Penn State Wetlands Project Seeks Scientific Evaluation Criteria

January 30, 1997

UNIVERSITY PARK, Penn. -- To most folks, wetlands are marshy ponds with a duck or two floating on the water. To Robert Brooks, associate professor of wildlife ecology in Penn State's School of Forest Resources, "all wetlands are not created equal," and the results of a three-year study of 51 natural wetland sites in Pennsylvania have shown this to be true.

Brooks, director of the Penn State Cooperative Wetlands Center, says Pennsylvania is losing hundreds of acres of wetlands per year to development and other uses. Simultaneously, state agencies, private companies and private citizens are restoring or creating hundreds of wetland acres each year. The project, funded by the Pennsylvania Department of Environmental Protection and the U.S. Environmental Protection Agency, Region III, gives agency employees and other professionals specific guidelines to describe and categorize a variety of wetland types, including natural wetlands used as reference sites for researchers and mitigation projects.

A series of assessment techniques to help professionals evaluate restored or created wetlands have been developed during the study. "A wetland is an elusive thing to categorize," Brooks says. "The best way to describe our work is that we are creating a sort of template or blueprint that can best match the characteristics of a certain type of wetland to the site where you intend to replace or restore a wetland."

The project identified 51 sites as reference wetlands and categorized them into types, such as riparian depressions,headwater floodplains, mainstem floodplains, and slope wetlands. At each individual site, characteristics such as plant life, animal life, soil composition, sedimentation and basin shape also were analyzed and categorized.

"The project also extensively researched bird, amphibian and plant species that inhabit only certain wetland habitats --called indicator species," Brooks says. "To truly create or restore a wetland in a specific site, you have to match the structure and characteristics of whatever wetland type best fits the site. Otherwise, the wetland will function differently. "Brooks explains that forested wetlands fed by groundwater are the most abundant type of wetlands in the Mid-Atlantic area, and these forested areas are most commonly lost to development. If the forested wetlands are restored or created, the most common type is an open-water pond with emergent forest vegetation.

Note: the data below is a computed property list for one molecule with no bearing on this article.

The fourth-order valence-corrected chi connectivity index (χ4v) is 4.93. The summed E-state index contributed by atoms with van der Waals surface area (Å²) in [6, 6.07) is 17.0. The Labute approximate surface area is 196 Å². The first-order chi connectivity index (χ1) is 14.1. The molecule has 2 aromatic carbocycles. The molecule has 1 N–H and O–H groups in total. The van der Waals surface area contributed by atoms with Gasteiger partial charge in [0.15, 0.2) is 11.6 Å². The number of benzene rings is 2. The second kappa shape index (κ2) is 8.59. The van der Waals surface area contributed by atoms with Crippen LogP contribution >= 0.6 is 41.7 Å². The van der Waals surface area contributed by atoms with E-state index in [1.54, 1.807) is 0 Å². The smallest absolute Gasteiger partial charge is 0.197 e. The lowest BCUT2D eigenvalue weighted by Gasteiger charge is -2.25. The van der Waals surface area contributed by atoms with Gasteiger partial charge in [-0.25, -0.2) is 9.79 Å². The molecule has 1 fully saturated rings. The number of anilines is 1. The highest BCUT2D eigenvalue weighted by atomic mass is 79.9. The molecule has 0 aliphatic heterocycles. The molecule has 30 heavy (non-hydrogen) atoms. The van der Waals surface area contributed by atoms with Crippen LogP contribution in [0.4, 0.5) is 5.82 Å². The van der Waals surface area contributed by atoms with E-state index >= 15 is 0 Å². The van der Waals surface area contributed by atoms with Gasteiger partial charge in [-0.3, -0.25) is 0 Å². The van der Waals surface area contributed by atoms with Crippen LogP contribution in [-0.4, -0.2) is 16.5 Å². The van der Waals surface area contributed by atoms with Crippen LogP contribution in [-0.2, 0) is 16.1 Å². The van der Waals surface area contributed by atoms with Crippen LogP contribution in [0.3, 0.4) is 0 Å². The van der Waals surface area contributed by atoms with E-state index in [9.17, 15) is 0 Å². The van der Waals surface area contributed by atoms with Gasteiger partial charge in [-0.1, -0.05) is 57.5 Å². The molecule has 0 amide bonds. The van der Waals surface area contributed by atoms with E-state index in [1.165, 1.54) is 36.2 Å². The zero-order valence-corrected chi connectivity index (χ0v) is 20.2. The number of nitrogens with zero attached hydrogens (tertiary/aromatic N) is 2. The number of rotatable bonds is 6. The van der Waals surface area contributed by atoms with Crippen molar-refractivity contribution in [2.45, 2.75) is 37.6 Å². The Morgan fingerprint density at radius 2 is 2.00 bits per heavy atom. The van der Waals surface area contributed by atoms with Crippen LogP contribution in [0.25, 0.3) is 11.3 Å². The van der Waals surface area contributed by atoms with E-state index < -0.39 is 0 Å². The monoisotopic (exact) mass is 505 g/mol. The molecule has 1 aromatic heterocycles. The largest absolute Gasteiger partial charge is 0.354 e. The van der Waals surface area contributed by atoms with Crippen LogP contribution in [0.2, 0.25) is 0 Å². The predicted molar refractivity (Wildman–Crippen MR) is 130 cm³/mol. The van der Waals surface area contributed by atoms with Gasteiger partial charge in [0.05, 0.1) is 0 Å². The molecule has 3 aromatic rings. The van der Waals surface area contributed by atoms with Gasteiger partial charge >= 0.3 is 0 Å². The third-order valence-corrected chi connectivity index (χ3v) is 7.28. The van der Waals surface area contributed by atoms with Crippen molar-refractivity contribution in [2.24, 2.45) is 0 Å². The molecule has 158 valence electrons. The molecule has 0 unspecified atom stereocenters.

"The flora and fauna associated with forested wetlands and open-water wetlands are markedly different," Brooks says. "What this means is that some types of wetlands will be very hard to replace, and if the choice comes down to destroying a wetland, it's important to know which types can be difficult to replace."

The team's research also revealed that while different types of wetlands obviously have different characteristics, created wetlands have different characteristics from the wetland types they are modeled on. "A created wetland looks like a natural site, but it really doesn't behave like one," he says. Although Brooks says the wetlands assessment project has given resource professionals the tools with which to identify or describe wetland types, the next step to completing the portrait of the state's wetlands is understanding how wetlands function.

"What we're missing is the personality of wetlands," Brooks says. "What do wetlands do, and why do they do it?"

To find the key to the "personality" of wetlands, the Penn State Cooperative Wetlands Center is initiating another three-year wetland project, led by Brooks and C. Andrew Cole, affiliate assistant professor of landscape architecture, designed to discover how wetlands function, including how wetlands change over time and how human disturbances affect their natural progression."You always need more information to improve on the designs of the future," Brooks says.
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Penn State

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